The News: “Speaking Of…NIGGA.” a collected/collective conscious of Black Folk
Beginning with the dance prayer and ritual of our ancestors, spirituality and identity have been PERFORMED. Why do Queer people of color find it necessary to perform our ethnic and sexual identities? How has being classified as marginalized amplified our performative bodies? Are we performing? and “IS ALL THAT REALLY NECESSARY!!!?”
Dazié Rustin Grego is a poet, performance artist and activist. Dazié’s performance work and style was developed at The Experimental Performance Institute at New College San Francisco where he received his BA in Queer Performance and Activism. He has developed and produced several solo plays including 3, Where Is Adam and I AM A MAN.Currently Dazié is studying to receive his MFA in Creative Inquiry at The California Institute of Integral Studies.
“My process begins with resistance. This “resistance” was created when I discovered the world was not prepared for me to express and exist as my authentic self. As a child, my imagination created a new world and new belief systems. From this came a communication style that has been called “art.” Interacting with “performance” as “art” allows me to create and manipulate perception. My work suggests and indicates alternative belief systems that are sustainable and empowering.
Jezebel Delilah X is a queer, lush-bodied, Black, femme performance artist, writer, actress, filmmaker, educator, facilitator, orator and Faerie Princess Mermaid Gangsta for The Revolution. She loves to flirt, laugh, perform, crack corny jokes, and insert Octavia Butler references into every conversation. She is a Co-Managing Editor for Everyday Feminism; co-host of the queer/feminist Open Mic, Culture Fuck; Creative Director of queer, Black, multi-disciplinary performance troupe, Congregation of Liberation; and one of the founding members of Deviant Type Press. She has performed in a wide variety of Queer and Queer People Of Color theatre projects and cabarets, and has been a featured reader at literary events all over the Bay Area. She uses a combination of memoir, poetry, theatre, and feminist storytelling to advance her politix of radical love, socioeconomic justice, anti-racism, community accountability, critical reflection, love, healing, and liberation. She loves romantic songs, romantic films, romantic books, romantic conversations, romantic friendships, and writing long, vulnerable, passionate facebook statuses about romance.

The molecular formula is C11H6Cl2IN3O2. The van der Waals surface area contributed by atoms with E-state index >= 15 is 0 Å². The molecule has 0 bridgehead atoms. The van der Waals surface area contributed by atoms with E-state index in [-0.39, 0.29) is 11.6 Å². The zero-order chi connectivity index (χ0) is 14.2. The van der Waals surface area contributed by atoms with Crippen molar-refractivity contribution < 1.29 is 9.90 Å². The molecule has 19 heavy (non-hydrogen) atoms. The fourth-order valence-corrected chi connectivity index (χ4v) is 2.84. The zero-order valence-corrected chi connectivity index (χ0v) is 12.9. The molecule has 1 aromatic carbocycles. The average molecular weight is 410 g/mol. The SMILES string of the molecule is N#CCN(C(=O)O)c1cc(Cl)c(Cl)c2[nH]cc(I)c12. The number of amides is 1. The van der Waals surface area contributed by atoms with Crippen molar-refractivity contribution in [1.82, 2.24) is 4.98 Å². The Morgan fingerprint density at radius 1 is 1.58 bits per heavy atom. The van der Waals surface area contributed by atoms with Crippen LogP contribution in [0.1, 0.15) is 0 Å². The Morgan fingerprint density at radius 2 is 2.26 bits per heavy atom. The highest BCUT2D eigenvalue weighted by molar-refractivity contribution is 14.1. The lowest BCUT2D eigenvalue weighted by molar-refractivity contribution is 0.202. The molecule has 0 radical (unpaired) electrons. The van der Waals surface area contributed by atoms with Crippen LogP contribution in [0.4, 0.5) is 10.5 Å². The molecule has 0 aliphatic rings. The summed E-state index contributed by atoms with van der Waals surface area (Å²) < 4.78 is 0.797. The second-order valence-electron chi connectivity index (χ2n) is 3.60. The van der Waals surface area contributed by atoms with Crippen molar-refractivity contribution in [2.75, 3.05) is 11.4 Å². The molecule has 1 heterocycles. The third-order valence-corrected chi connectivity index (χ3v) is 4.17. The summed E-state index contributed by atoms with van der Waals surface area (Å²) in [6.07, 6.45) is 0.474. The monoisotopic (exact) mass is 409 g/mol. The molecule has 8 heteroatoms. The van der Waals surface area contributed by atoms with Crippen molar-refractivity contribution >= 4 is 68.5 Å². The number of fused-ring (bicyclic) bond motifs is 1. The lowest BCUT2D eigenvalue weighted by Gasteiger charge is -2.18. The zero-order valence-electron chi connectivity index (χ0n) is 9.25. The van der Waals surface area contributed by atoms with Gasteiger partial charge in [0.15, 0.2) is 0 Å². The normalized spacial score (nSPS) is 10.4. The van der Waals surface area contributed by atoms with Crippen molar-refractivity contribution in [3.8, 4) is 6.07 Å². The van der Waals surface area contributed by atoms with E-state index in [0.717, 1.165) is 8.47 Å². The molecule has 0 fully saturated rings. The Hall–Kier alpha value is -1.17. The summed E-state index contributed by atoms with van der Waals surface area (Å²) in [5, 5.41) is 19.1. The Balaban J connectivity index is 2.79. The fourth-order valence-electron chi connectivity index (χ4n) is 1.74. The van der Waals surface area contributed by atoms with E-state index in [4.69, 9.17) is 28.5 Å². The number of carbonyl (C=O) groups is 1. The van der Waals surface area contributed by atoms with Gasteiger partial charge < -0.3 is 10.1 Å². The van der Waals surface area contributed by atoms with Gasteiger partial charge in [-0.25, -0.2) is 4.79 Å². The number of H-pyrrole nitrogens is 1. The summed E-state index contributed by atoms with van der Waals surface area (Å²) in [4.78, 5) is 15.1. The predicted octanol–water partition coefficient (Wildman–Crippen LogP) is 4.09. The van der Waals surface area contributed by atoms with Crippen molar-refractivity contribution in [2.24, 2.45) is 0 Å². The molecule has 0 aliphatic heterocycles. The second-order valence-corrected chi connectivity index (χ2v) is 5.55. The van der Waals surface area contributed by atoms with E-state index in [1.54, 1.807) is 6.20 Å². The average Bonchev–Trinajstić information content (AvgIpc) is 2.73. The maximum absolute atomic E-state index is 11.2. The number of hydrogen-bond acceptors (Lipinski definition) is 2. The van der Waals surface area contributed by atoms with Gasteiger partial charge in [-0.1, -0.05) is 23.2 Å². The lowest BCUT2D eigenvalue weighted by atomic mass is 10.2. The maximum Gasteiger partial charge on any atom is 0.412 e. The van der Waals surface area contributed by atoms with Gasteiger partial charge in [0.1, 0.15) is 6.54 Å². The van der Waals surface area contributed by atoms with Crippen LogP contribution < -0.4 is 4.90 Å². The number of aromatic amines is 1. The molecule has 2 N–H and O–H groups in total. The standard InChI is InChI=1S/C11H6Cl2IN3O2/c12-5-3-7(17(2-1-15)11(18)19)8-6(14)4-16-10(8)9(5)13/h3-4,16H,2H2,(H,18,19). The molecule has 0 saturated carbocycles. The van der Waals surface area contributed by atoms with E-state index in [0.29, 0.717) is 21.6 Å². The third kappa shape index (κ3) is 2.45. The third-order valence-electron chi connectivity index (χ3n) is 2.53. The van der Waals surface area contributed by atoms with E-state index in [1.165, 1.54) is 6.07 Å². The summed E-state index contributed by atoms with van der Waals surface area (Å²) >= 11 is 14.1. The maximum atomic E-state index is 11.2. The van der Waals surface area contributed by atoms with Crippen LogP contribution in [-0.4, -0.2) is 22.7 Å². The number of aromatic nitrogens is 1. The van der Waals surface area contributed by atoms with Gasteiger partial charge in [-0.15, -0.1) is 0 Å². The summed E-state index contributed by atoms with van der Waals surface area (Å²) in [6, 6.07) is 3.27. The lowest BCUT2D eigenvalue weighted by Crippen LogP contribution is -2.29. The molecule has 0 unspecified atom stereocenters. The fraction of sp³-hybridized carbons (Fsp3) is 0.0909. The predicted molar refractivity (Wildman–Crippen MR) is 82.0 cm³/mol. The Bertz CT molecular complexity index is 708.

Ngaire, a Florida native, began her artistic journey through various musical collaborations 15 years ago. Ngaire’s voice has been described as achingly sweet. Her poignant, personal lyrics portray both vulnerability and strength, insecurity and love. All of this adds up to an intimate musical experience that Ngaire hopes will resonate with listeners mentally, spiritually, and emotionally. Ngaire is a lover & a fighter. She values creating space for all of us to connect back to ourselves, nature and back to each other.
Derrick Miller-Handley is a Graphic Designer And Illustrator. Derrick will be showing a series of images he has created.
Derrick believes in the power of affirming human experience and our relationships with the world around us through creative endeavors and community enterprise—to ultimately define our world on our terms. Most recently, Derrick has worked at the intersection of arts and youth development, creating public art works in partnership with LGBTQ youth in New York and San Francisco that explore themes of health, gender, race and community. Derrick is a recent graduate of Pratt Institute and currently works as a visual designer in New York. His work has been featured in Celebrate! San Francisco, posterland.org, NYCxDesign, NY1 News, and Amazon Fashion.